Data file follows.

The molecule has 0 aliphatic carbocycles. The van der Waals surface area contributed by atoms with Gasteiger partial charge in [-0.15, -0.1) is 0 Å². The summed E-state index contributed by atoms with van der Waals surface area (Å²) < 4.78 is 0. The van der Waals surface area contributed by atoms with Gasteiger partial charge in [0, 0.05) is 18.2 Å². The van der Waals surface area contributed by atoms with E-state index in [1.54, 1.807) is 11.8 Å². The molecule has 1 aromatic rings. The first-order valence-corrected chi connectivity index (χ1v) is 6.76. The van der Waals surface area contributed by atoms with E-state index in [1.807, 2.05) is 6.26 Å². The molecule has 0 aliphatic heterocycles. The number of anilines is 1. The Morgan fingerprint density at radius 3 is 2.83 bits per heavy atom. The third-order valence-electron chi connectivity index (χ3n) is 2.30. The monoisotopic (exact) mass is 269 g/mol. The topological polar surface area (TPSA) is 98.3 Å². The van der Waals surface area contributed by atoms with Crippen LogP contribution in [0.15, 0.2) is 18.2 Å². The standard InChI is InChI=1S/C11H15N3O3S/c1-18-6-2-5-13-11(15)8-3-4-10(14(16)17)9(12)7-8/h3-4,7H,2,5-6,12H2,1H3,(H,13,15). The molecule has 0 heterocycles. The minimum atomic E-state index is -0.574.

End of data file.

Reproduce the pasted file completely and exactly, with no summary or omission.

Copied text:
The molecule has 0 aliphatic carbocycles. The van der Waals surface area contributed by atoms with Gasteiger partial charge in [-0.15, -0.1) is 0 Å². The summed E-state index contributed by atoms with van der Waals surface area (Å²) < 4.78 is 0. The van der Waals surface area contributed by atoms with Gasteiger partial charge in [0, 0.05) is 18.2 Å². The van der Waals surface area contributed by atoms with E-state index in [1.54, 1.807) is 11.8 Å². The molecule has 1 aromatic rings. The first-order valence-corrected chi connectivity index (χ1v) is 6.76. The van der Waals surface area contributed by atoms with E-state index in [1.807, 2.05) is 6.26 Å². The molecule has 0 aliphatic heterocycles. The number of anilines is 1. The Morgan fingerprint density at radius 3 is 2.83 bits per heavy atom. The third-order valence-electron chi connectivity index (χ3n) is 2.30. The monoisotopic (exact) mass is 269 g/mol. The topological polar surface area (TPSA) is 98.3 Å². The van der Waals surface area contributed by atoms with Crippen LogP contribution in [0.15, 0.2) is 18.2 Å². The standard InChI is InChI=1S/C11H15N3O3S/c1-18-6-2-5-13-11(15)8-3-4-10(14(16)17)9(12)7-8/h3-4,7H,2,5-6,12H2,1H3,(H,13,15). The molecule has 0 heterocycles. The minimum atomic E-state index is -0.574.